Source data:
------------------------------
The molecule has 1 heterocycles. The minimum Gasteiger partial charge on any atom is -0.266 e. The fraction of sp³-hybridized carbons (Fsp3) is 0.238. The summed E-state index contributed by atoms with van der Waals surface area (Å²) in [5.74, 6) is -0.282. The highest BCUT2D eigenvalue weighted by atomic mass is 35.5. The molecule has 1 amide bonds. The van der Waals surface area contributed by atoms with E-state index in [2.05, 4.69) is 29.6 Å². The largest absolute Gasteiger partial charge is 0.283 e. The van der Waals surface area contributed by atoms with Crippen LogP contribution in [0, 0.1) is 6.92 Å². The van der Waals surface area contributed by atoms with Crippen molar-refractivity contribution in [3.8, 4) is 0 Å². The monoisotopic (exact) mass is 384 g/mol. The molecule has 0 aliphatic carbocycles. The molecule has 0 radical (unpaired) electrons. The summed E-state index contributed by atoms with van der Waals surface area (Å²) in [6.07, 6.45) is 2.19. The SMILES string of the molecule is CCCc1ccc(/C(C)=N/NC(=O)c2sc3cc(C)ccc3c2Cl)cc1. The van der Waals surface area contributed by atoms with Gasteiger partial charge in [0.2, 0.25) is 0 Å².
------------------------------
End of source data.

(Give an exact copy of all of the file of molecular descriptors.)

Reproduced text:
The molecule has 1 heterocycles. The minimum Gasteiger partial charge on any atom is -0.266 e. The fraction of sp³-hybridized carbons (Fsp3) is 0.238. The summed E-state index contributed by atoms with van der Waals surface area (Å²) in [5.74, 6) is -0.282. The highest BCUT2D eigenvalue weighted by atomic mass is 35.5. The molecule has 1 amide bonds. The van der Waals surface area contributed by atoms with E-state index in [2.05, 4.69) is 29.6 Å². The largest absolute Gasteiger partial charge is 0.283 e. The van der Waals surface area contributed by atoms with Crippen LogP contribution in [0, 0.1) is 6.92 Å². The van der Waals surface area contributed by atoms with Crippen molar-refractivity contribution in [3.8, 4) is 0 Å². The monoisotopic (exact) mass is 384 g/mol. The molecule has 0 aliphatic carbocycles. The molecule has 0 radical (unpaired) electrons. The summed E-state index contributed by atoms with van der Waals surface area (Å²) in [6.07, 6.45) is 2.19. The SMILES string of the molecule is CCCc1ccc(/C(C)=N/NC(=O)c2sc3cc(C)ccc3c2Cl)cc1. The van der Waals surface area contributed by atoms with Gasteiger partial charge in [0.2, 0.25) is 0 Å².